Of the surfactants aforementioned in preparing the various emulsifiable, wettable or dispersible compositions or concentrates of this invention, the anionic and non-ionic surfactants are preferred. Of the anionic surfactants, the particularly preferred are the well known water-soluble alkali metal alkylaryl sulfonates as exemplified by sodium decylbenzene sulfonate and sodium dodecylbenzene sulfonate. Of the non-ionic surfactants. the particularly preferred are the water-soluble polyoxyethylene derivatives of alkylphenols (particularly isooctylphenol) and the water-soluble polyoxyethylene derivatives of the mono-higher fatty acid esters of hexitol anhydrides (e.g. sorbitan). These materials in general contain to 30 moles of ethylene oxide per mole of the hexitol anhydride or the alkylphenol.

The compositions of this invention can also contain other additiments such as fertilizers and pesticides used as, or in combination with, the carrier materials. For example, the pesticides listed in US. Pat. No. 3,393,990 starting at line 68, column 7 and extending through line 71 of column 8, can be used in combination with the above described compounds.

In controlling or combatting insect pests the compounds of this invention either per se or compositions containing them are supplied to the insect pests or to their environment in a lethal or toxic amount. This can be done by dispersing the new insecticidal agent of insecticidal composition comprising same in, on or over an infested environment or in, on or over an environment the insect pests frequent, e.g. agricultural soil or other growth media or other media infested with insect pests or attractable to the pests for habitational or sustenance or propagational purposes, in any conventional fashion which permits contract between the insect pests and the compounds of this invention. Such dispersing can be brought about by applying sprays, dips or particulate solid compositions to a surface infested with the insect pests or attractable to the pests as for example, animals such as sheep and cattle. the surface of an agricultural soil or other media such as the above ground surface of plants by any of the conventional methods, e.g. power dusters, boom and hand Sprayers, and spray dusters. Also for sub-surface application such dispersing can be carried out by simply mixing the new insecticidal agent per se or insecticidal spray or particulate solid compositions comprising same with the infested environment or with the environment the insect pests frequent. or by employing a liquid carrier for the new insecticidal agent to accomplish subsurface penetration and impregnation therein.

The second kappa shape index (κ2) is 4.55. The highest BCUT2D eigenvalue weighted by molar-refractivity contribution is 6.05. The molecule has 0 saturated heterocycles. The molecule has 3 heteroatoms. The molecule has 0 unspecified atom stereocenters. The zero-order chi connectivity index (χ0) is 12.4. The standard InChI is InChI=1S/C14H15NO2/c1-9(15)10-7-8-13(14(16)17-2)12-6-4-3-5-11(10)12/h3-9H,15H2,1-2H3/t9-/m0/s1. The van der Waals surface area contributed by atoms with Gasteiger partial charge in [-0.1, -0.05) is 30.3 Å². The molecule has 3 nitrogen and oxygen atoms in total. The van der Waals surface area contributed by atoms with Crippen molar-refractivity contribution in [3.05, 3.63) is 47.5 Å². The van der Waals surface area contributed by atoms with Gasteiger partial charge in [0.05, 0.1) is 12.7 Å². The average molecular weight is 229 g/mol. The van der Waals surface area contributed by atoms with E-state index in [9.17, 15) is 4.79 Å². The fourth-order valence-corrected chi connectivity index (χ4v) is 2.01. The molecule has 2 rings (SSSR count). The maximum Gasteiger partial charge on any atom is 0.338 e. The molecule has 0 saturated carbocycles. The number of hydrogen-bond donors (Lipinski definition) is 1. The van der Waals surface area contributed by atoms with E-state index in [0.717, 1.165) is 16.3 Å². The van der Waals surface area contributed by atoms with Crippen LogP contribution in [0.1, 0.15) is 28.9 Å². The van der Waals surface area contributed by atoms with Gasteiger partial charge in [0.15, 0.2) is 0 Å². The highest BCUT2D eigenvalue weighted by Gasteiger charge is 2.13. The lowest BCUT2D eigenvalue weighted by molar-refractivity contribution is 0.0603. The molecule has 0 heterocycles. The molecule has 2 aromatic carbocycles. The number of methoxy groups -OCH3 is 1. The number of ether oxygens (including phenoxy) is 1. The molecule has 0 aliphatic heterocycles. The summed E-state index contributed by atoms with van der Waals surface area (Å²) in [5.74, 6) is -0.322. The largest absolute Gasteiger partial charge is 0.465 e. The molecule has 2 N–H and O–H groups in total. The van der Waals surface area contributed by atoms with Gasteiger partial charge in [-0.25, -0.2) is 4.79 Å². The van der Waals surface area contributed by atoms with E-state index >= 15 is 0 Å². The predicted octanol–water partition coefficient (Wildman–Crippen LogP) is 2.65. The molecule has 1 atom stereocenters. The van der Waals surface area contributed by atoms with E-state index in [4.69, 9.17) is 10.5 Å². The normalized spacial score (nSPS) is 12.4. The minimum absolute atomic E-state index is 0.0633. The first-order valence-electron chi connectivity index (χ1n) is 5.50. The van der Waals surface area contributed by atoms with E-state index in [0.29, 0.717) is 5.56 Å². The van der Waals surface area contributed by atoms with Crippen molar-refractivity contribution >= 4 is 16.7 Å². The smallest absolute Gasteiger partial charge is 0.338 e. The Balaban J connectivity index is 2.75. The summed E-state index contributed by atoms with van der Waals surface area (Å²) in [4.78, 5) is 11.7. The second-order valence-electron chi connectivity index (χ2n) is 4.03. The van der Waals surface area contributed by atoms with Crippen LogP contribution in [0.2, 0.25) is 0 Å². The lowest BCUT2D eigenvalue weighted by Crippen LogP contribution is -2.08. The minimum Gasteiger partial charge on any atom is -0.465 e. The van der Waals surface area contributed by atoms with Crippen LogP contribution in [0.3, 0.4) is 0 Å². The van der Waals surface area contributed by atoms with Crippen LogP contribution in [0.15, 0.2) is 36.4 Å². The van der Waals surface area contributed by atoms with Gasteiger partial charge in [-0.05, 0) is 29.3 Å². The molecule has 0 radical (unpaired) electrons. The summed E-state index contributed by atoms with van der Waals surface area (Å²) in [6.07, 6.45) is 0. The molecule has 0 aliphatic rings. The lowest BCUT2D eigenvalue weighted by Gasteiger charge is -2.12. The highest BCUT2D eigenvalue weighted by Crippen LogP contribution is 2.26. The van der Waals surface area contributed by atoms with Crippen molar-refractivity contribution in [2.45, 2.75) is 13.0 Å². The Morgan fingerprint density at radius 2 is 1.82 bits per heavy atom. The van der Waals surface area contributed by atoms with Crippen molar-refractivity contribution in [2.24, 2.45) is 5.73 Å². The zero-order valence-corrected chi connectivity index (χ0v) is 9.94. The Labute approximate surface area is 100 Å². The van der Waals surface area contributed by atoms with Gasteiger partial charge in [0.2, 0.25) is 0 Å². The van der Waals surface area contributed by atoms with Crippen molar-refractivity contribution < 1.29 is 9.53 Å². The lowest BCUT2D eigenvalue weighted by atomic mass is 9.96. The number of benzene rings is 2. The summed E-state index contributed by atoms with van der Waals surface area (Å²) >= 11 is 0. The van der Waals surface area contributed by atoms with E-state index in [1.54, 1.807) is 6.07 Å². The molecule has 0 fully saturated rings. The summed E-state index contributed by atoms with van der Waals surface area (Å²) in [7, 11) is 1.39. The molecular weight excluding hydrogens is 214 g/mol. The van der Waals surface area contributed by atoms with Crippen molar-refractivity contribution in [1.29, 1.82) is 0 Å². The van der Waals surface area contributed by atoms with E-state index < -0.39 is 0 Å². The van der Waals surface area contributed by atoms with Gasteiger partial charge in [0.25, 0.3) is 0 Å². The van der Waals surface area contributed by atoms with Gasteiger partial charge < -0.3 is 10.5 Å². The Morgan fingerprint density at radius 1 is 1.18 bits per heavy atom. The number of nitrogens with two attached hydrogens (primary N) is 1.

While this invention has been described with respect to certain embodiments, it is to be understood that it is not so limited and that variations and modifications thereof obvious to those skilled in the art can be made without departing from the spirit and scope thereof.

What is claimed is:

l. A compound of the formula wherein R is alkyl or alkylamino of a maximum of 6 carbon atoms,

R, R and R are hydrogen or alkyl of a maximum of 4 carbon atoms,